Culture extracts were prepared by excising six colony plugs of 6 mm diameter from six colonies using a cork drill. Each plug consisted from fungal colony and agar medium bellow the colony. Plugs from un-inoculated plates were used as a negative control and processed in the same way as other samples. The plugs were pooled into a 1.5 mL screw cap vial. A mixture of methanol-dichloromethane-ethyl acetate (1:2:3) containing 1% formic acid was added (500 μL) prior to ultrasonic extraction for 60 min . The organic phase was transferred to clean vials and dried by centrifugation under vacuum. The residue was re-dissolved in 500 μL methanol and filtered through 0.45 μm filter (Sartorius). One μl of the solution was subjected to HPLC analysis (Chromeleon Dionex UHPLC with a Dionex Ultimate 3000 RS Diode array detector) adopting alkylphenone retention indices and diode array UV-VIS detection from 200–600 nm or, respectively, at 210 nm for the detection of separated secondary metabolites. Separations were done on a 2 × 100 nm Luna2 OOD-4251-BO-C18 column with a C18 pre-column, both packed with 3 μm particles. A linear gradient starting from 85% water and 15% acetonitrile going to 100% acetonitrile in 20 min, then maintaining 100% acetonitrile for 5 min, was used at a flow rate of 0.4 mL min–1. Both eluents contained 0.005% trifluoroacetic acid (TFA). The compounds were identified by their retention times and UV/VIS spectra. All peaks were quantified by height and collected in an Excel file for machine learning. We attempted to identify as many secondary metabolites as possible, the rest were given provisional names. Peaks detected in medium extracts were excluded from the analyses of culture extracts.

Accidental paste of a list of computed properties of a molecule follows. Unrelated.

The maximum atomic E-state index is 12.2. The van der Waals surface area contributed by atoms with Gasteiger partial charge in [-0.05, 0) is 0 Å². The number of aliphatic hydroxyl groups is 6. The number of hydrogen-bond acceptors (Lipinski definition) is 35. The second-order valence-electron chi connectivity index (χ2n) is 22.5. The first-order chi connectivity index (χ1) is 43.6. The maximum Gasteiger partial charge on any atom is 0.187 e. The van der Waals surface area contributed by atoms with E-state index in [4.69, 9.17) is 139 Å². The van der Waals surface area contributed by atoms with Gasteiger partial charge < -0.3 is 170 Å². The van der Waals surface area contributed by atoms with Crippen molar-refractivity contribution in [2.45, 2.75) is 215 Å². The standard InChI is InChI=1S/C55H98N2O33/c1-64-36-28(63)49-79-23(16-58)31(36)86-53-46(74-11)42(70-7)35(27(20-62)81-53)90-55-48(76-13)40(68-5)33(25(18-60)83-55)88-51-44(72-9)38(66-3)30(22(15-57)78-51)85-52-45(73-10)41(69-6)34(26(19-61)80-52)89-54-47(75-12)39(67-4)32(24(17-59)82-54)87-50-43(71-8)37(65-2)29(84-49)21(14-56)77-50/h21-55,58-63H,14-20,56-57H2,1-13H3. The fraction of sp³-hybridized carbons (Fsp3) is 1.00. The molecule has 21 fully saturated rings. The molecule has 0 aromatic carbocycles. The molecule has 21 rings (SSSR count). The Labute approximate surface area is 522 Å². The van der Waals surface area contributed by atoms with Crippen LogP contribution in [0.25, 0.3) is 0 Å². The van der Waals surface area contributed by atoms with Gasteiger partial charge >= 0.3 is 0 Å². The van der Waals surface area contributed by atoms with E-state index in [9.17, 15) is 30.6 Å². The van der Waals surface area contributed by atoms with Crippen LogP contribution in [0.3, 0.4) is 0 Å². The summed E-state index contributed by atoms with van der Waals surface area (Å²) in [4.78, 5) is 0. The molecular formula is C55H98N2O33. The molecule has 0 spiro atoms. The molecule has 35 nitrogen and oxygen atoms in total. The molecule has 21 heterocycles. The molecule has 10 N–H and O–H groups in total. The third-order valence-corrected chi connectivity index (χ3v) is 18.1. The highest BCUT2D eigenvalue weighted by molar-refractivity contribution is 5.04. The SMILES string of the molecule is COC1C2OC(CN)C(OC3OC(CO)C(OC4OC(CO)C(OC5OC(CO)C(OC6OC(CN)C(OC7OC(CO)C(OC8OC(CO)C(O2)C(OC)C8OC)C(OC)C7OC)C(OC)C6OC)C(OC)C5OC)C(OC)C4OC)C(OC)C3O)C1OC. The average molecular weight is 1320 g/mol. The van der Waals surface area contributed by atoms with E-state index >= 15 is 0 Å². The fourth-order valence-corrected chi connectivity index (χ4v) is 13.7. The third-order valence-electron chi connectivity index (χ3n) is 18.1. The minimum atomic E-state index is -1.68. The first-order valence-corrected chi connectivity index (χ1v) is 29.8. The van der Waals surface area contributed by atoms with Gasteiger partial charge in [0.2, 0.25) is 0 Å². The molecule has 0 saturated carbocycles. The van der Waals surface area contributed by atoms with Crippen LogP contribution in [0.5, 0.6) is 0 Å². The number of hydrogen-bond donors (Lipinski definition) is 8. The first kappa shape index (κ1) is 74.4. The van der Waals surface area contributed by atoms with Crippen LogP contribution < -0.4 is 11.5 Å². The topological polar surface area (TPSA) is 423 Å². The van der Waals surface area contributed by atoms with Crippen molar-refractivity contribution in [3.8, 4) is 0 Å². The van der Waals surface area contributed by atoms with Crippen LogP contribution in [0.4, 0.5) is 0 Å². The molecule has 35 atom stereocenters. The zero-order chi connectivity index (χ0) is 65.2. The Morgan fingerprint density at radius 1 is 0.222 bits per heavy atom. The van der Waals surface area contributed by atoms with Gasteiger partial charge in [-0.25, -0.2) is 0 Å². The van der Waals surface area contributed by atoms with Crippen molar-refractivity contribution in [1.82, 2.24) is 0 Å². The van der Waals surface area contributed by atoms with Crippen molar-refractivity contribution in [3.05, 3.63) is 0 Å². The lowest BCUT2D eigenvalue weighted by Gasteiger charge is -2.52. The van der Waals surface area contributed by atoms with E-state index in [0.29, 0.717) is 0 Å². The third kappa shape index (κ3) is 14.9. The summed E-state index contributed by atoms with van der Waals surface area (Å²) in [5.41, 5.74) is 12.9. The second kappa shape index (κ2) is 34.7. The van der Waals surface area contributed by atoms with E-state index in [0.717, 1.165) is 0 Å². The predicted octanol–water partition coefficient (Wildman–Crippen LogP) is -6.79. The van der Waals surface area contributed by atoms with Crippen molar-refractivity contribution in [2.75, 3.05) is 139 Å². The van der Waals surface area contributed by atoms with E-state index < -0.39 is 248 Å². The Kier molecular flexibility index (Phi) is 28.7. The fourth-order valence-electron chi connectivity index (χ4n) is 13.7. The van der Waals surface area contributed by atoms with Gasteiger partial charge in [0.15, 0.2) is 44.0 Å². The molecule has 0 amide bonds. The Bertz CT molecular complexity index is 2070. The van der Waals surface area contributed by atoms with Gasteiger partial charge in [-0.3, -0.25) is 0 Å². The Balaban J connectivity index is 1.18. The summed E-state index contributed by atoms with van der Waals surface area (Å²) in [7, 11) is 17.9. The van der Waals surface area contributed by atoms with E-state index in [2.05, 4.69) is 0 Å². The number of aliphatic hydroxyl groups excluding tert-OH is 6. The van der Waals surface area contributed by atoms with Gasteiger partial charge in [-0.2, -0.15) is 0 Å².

In addition, elementary composition and monoisotopic mass of selected compounds was performed on an Agilent Infinity 1290 UHPLC System (agilent Technolgies, Santa Clara, CA, USA), equipped with a diode array detection, as detailed in Kildgaard, Mansson (50).